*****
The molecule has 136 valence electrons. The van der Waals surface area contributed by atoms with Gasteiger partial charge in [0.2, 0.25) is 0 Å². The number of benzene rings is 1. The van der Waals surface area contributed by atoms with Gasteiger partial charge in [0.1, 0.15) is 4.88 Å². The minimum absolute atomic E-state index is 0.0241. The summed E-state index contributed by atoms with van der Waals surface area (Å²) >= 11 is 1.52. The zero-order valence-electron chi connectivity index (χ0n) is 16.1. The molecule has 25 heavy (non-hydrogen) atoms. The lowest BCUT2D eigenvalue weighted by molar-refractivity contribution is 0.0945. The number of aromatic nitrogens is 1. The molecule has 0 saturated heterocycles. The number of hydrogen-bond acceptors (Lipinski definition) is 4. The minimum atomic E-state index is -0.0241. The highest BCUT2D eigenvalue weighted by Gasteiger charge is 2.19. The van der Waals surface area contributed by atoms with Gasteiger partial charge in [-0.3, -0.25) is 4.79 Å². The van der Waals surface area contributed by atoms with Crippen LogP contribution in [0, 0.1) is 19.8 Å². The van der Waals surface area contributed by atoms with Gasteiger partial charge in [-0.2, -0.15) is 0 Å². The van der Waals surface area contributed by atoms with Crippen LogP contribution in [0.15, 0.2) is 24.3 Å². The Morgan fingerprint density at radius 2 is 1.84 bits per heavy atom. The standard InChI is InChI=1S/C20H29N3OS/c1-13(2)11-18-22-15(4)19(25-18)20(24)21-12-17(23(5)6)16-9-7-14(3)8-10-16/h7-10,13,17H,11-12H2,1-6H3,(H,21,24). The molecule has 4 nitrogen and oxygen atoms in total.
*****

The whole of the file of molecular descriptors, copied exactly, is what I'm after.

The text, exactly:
The molecule has 136 valence electrons. The van der Waals surface area contributed by atoms with Gasteiger partial charge in [0.2, 0.25) is 0 Å². The number of benzene rings is 1. The van der Waals surface area contributed by atoms with Gasteiger partial charge in [0.1, 0.15) is 4.88 Å². The minimum absolute atomic E-state index is 0.0241. The summed E-state index contributed by atoms with van der Waals surface area (Å²) >= 11 is 1.52. The zero-order valence-electron chi connectivity index (χ0n) is 16.1. The molecule has 25 heavy (non-hydrogen) atoms. The lowest BCUT2D eigenvalue weighted by molar-refractivity contribution is 0.0945. The number of aromatic nitrogens is 1. The molecule has 0 saturated heterocycles. The number of hydrogen-bond acceptors (Lipinski definition) is 4. The minimum atomic E-state index is -0.0241. The highest BCUT2D eigenvalue weighted by Gasteiger charge is 2.19. The van der Waals surface area contributed by atoms with Gasteiger partial charge in [-0.3, -0.25) is 4.79 Å². The van der Waals surface area contributed by atoms with Crippen LogP contribution in [0, 0.1) is 19.8 Å². The van der Waals surface area contributed by atoms with Gasteiger partial charge in [-0.2, -0.15) is 0 Å². The van der Waals surface area contributed by atoms with Crippen LogP contribution in [0.15, 0.2) is 24.3 Å². The Morgan fingerprint density at radius 2 is 1.84 bits per heavy atom. The standard InChI is InChI=1S/C20H29N3OS/c1-13(2)11-18-22-15(4)19(25-18)20(24)21-12-17(23(5)6)16-9-7-14(3)8-10-16/h7-10,13,17H,11-12H2,1-6H3,(H,21,24). The molecule has 4 nitrogen and oxygen atoms in total.